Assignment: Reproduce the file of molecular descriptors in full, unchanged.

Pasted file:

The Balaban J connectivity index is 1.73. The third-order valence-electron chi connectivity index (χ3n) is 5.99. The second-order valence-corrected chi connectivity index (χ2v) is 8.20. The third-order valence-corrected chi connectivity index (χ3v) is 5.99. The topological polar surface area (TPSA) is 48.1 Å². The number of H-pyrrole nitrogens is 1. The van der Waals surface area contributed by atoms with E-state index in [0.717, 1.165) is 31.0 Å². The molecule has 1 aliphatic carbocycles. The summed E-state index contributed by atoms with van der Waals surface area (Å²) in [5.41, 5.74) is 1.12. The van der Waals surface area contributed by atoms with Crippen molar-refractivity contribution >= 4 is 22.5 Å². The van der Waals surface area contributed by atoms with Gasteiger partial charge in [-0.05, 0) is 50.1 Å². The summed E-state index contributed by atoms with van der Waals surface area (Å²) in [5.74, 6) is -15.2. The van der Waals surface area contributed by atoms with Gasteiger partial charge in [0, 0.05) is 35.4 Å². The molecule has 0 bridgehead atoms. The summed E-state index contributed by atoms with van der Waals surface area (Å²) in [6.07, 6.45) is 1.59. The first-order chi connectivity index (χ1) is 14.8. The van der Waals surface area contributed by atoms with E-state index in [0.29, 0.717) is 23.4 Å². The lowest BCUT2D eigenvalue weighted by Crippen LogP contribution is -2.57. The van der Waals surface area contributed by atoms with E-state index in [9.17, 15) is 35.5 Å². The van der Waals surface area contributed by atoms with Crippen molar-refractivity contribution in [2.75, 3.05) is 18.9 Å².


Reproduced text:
The Balaban J connectivity index is 1.73. The third-order valence-electron chi connectivity index (χ3n) is 5.99. The second-order valence-corrected chi connectivity index (χ2v) is 8.20. The third-order valence-corrected chi connectivity index (χ3v) is 5.99. The topological polar surface area (TPSA) is 48.1 Å². The number of H-pyrrole nitrogens is 1. The van der Waals surface area contributed by atoms with E-state index in [0.717, 1.165) is 31.0 Å². The molecule has 1 aliphatic carbocycles. The summed E-state index contributed by atoms with van der Waals surface area (Å²) in [5.41, 5.74) is 1.12. The van der Waals surface area contributed by atoms with Crippen molar-refractivity contribution >= 4 is 22.5 Å². The van der Waals surface area contributed by atoms with Gasteiger partial charge in [-0.05, 0) is 50.1 Å². The summed E-state index contributed by atoms with van der Waals surface area (Å²) in [5.74, 6) is -15.2. The van der Waals surface area contributed by atoms with Gasteiger partial charge in [0, 0.05) is 35.4 Å². The molecule has 0 bridgehead atoms. The summed E-state index contributed by atoms with van der Waals surface area (Å²) in [6.07, 6.45) is 1.59. The first-order chi connectivity index (χ1) is 14.8. The van der Waals surface area contributed by atoms with E-state index in [0.29, 0.717) is 23.4 Å². The lowest BCUT2D eigenvalue weighted by Crippen LogP contribution is -2.57. The van der Waals surface area contributed by atoms with E-state index in [9.17, 15) is 35.5 Å². The van der Waals surface area contributed by atoms with Crippen molar-refractivity contribution in [2.75, 3.05) is 18.9 Å².